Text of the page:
What Are Common Causes of Drowning?
One of the most tragic aspects of a drowning death is that it likely could have been prevented. Residential and public pools are fraught with danger that many people may not notice, but these dangers can be deadly to young swimmers. In fact, underwater suffocation is the second-leading cause of fatal accidents for children between one and fourteen years old. Many of these dangers can be mitigated with proper care of the pool and its surroundings, proper supervision, and having trained lifeguards on duty. Public pools should also maintain basic first aid and rescue equipment in the event of an accident.
Poor Water Maintenance
One of the leading causes of fatal swimming pool accidents is poor water maintenance. Over time, neglecting to treat the water can cause the pool to become murky. It may not be obvious from water level how murky it is, but lifeguards and supervising adults will find it much harder to look down into the water if it is not well kept. Shocking the water or allowing sediment to build up can create a cloudy effect, possibly shielding anyone who is suffocating under water from view. Because a drowning death can occur within a few minutes, a victim may not be seen until it is too late if the water is not completely clear.
Poor Upkeep and Lack of Training
Ill-trained staff and poor upkeep of safety equipment are also common causes of drowning accidents in the water. Drains without covers can grab clothing or hair and hold people underwater. Failing to outfit the pool area with life preservers or flotation equipment for lifeguards can make rescue efforts difficult. Municipal and private commercial pool owners have a responsibility to maintain these safety standards, but they are all too often neglected by the supervising party.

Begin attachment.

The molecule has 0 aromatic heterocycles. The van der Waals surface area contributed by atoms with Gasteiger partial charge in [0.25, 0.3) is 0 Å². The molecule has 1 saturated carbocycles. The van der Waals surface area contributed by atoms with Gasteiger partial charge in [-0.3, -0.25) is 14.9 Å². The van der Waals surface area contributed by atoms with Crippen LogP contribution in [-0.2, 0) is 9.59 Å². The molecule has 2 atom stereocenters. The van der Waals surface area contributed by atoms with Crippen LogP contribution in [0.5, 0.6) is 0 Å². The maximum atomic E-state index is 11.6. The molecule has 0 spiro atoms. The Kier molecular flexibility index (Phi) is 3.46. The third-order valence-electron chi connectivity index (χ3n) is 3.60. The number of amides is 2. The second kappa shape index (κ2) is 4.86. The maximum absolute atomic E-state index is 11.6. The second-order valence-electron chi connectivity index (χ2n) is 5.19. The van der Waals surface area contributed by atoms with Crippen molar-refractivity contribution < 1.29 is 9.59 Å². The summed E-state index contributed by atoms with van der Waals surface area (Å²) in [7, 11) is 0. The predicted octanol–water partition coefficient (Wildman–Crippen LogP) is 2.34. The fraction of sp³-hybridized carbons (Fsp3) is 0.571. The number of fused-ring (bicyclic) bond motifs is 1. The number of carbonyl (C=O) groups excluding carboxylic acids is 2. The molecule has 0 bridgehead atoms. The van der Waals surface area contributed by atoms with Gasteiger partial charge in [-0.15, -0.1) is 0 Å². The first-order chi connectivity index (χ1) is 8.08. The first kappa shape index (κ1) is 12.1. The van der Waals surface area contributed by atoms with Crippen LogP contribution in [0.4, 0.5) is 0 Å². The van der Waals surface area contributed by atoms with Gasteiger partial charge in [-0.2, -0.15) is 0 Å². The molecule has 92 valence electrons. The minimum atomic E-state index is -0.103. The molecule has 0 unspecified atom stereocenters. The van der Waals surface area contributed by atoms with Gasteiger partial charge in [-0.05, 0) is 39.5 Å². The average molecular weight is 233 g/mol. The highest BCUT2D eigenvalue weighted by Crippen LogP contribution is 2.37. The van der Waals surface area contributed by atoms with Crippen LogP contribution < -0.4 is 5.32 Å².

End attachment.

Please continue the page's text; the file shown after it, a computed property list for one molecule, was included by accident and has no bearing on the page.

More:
Young children are also particularly at risk in pools that are crowded. Every swimming area can only handle a limited number of people at once, and lifeguards on duty must ensure this. If they don’t, young children may be injured or pushed underwater without anyone noticing.
Lifeguards Must Be Capable of Administering First Aid
Lifeguards supervising the pool area must be capable of administering first aid in the event of an accident. These professionals must act quickly and decisively using their knowledge to prevent a fatal accident. In most cases, the pool supervisor is not responsible for training the lifeguard, as this is usually handled by a third party that specializes in this training. However, if it is clear following a fatal accident that the lifeguard was not adequately prepared for their duties, the training company may be responsible for any damages.
Equipping the Premises With a Gate
Finally, all pool areas, whether public, private or residential, must be protected with a sufficient gate that cannot be accessed by younger children. Erecting a barrier like this can reduce the rate of fatal water accidents by fifty to ninety percent. This is a necessary feature that any home that expects children must consider.
Following a drowning death, the victim’s family may consider speaking to an experienced personal injury attorney. Texas maintains a number of pool safety regulations that all pool supervisors and owners must adhere to, and an experienced attorney will do what it takes to hold the responsible party accountable for the accident.